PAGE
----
Charitable Lead Annuity Trust
We are, after all, advisors...the calm in the storm, the up in the down, the pearl in the muck. How can we help our clients pass wealth to future generations, divert funds from gift taxes to charitable purposes and at the same time take advantage of the Internal Revenue Service’s diligence in drafting the documents for us?
Given the current state of the economy and resulting low applicable federal rates combined with imbedded high gift tax rates, the Charitable Lead Annuity Trust, or CLAT, offers a "win-win" for everyone involved: donors, charities and heirs.
Simply Stated: What is a Charitable Lead Annuity Trust?
A charitable lead trust is an irrevocable trust in which the donor requires the trustee to pay a certain amount of the income (the lead) to charity for a specified period. At the termination of that period, the trust property passes to individual (non-charitable) remainder beneficiaries. A charitable lead annuity trust requires that the lead interest be fixed as a dollar amount or percentage of the initial contribution, whereas the lead interest in a charitable lead unitrust varies as a percentage of annually valued trust property. Although a lead trust can revert to the donor or can be included in an estate plan as a testamentary disposition, this article is meant to encourage immediate gifting and therefore limits discussion to inter vivos transfers with remainders to the donor’s family. The IRS provides helpful sample inter vivos charitable lead annuity trust annotated forms in last year’s Revenue Procedure 2007-45 (sections 4, 5 and 6).
Taxable Gift or Not: Donor’s Choice
The donor can set the amount of the gift tax charitable deduction by choosing the following:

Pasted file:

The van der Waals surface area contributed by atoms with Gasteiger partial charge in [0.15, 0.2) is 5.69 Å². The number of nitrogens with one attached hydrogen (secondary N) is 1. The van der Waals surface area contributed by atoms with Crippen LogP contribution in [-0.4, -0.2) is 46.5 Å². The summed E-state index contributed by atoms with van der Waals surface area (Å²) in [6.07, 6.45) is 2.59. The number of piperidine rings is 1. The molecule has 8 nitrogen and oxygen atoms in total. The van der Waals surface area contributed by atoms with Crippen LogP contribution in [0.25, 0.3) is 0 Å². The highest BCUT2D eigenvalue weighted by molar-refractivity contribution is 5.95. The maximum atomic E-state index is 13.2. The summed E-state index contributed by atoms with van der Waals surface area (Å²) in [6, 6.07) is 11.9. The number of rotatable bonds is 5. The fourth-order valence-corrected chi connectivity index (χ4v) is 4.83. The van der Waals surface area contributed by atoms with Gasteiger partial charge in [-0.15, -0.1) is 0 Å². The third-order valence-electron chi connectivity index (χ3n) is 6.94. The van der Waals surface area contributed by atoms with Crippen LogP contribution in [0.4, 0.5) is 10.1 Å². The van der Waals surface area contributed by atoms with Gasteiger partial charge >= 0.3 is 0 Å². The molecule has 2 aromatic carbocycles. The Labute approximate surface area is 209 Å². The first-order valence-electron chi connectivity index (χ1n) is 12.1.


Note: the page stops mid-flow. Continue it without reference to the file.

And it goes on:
● The duration of the trust term; the longer the term, the greater the charitable deduction.
● The charitable annuity amount; the larger the amount, the greater the deduction.
The timing of the gift to take advantage of the lowest possible rate prescribed by the IRS to calculate the value of the charitable stream of income. (This is the Applicable Federal Rate determined under Internal Revenue Code, section 7520.) The donor may use the rate in effect in any month the trust is created or of the two previous months. The September 2008 rate of 4.2% was also the July and August rate.
Most often, the donor selects the trust term and payout rate that will "zero-out" the taxable gift, with the expectation that the trust will outperform the applicable federal rate. If this occurs, the gift to the family is leveraged. With each passing year, the fixed charitable annuity amount represents a smaller percentage of the compounding trust property, thereby amassing tax-free wealth for the children.
Client Profile: Have you seen this client?
A wide variety of clients may be suited for a charitable lead annuity trust. In my experience, the following clients are receptive to establishing a CLAT if they desire to make a charitable gift:
● Clients with estates over $5 million who can make a gift of $1 million and not miss the income
● Clients who want to see charitable benefit immediately
● Clients with young children who can pick a 15 or 20 year trust term, avoid gift tax and have the assets pass to the child beyond majority
● Clients who have utilized their federal lifetime gift exemption of $1 million and still want to pass to the children as young adults
● Clients with noncitizen spouses who are limited in annual exclusion gifts
● Clients who support domestic partners, siblings or parents
A Perfect Charity: A Donor Advised Fund
A donor advised fund at Silicon Valley Community Foundation is a perfect choice for the charitable lead interest. When your client establishes a donor advised fund, he or she will reap the following benefits:
● Simplicity in IRS compliance with maximum potential for accommodating any philanthropic objective.
● An immediate payout of the annual amount to numerous charities of his or her choice.
● An accumulation of annual payments in an "endowment-like" fund to perpetuate the fund’s longevity or source for development of a strategic plan of regular and consistent funding. Furthermore, a client with young children may choose to delay distributions from the donor advised fund until the children are old enough to participate in a meaningful way in determining the family’s charitable goals.
A proactive advisor can use the fractured economy as an opportunity to encourage clients to make gifts that benefit both charity and heirs through implementing the charitable lead annuity trust.